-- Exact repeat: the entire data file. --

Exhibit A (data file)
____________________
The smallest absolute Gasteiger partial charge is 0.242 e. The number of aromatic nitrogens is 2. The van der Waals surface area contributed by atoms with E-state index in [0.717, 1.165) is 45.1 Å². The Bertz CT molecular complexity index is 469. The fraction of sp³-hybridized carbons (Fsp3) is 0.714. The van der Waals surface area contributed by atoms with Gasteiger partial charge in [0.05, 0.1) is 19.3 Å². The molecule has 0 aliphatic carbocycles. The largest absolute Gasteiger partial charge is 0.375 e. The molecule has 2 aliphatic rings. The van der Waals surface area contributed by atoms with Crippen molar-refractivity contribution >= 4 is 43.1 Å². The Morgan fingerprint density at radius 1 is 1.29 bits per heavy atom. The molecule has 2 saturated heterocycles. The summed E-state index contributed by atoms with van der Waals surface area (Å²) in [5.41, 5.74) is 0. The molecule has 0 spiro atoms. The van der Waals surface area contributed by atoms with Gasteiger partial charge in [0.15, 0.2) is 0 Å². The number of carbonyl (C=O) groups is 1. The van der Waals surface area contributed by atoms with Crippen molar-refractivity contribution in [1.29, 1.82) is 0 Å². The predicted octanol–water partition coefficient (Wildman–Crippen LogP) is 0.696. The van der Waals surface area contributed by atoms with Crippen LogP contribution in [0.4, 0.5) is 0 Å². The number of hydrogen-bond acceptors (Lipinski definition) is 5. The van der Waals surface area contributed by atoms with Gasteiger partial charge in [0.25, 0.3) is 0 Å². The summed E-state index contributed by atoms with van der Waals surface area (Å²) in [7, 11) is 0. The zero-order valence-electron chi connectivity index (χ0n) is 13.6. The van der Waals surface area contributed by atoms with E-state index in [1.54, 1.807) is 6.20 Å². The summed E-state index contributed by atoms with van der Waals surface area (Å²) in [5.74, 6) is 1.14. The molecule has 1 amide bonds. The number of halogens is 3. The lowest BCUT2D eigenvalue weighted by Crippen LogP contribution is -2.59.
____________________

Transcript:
The smallest absolute Gasteiger partial charge is 0.242 e. The number of aromatic nitrogens is 2. The van der Waals surface area contributed by atoms with E-state index in [0.717, 1.165) is 45.1 Å². The Bertz CT molecular complexity index is 469. The fraction of sp³-hybridized carbons (Fsp3) is 0.714. The van der Waals surface area contributed by atoms with Gasteiger partial charge in [0.05, 0.1) is 19.3 Å². The molecule has 0 aliphatic carbocycles. The largest absolute Gasteiger partial charge is 0.375 e. The molecule has 2 aliphatic rings. The van der Waals surface area contributed by atoms with Crippen molar-refractivity contribution >= 4 is 43.1 Å². The Morgan fingerprint density at radius 1 is 1.29 bits per heavy atom. The molecule has 2 saturated heterocycles. The summed E-state index contributed by atoms with van der Waals surface area (Å²) in [5.41, 5.74) is 0. The molecule has 0 spiro atoms. The van der Waals surface area contributed by atoms with Gasteiger partial charge in [0.15, 0.2) is 0 Å². The number of carbonyl (C=O) groups is 1. The van der Waals surface area contributed by atoms with Crippen molar-refractivity contribution in [1.29, 1.82) is 0 Å². The predicted octanol–water partition coefficient (Wildman–Crippen LogP) is 0.696. The van der Waals surface area contributed by atoms with Crippen LogP contribution in [0.4, 0.5) is 0 Å². The number of hydrogen-bond acceptors (Lipinski definition) is 5. The van der Waals surface area contributed by atoms with Gasteiger partial charge in [0.25, 0.3) is 0 Å². The summed E-state index contributed by atoms with van der Waals surface area (Å²) in [7, 11) is 0. The zero-order valence-electron chi connectivity index (χ0n) is 13.6. The van der Waals surface area contributed by atoms with E-state index in [1.54, 1.807) is 6.20 Å². The summed E-state index contributed by atoms with van der Waals surface area (Å²) in [5.74, 6) is 1.14. The molecule has 1 amide bonds. The number of halogens is 3. The lowest BCUT2D eigenvalue weighted by Crippen LogP contribution is -2.59.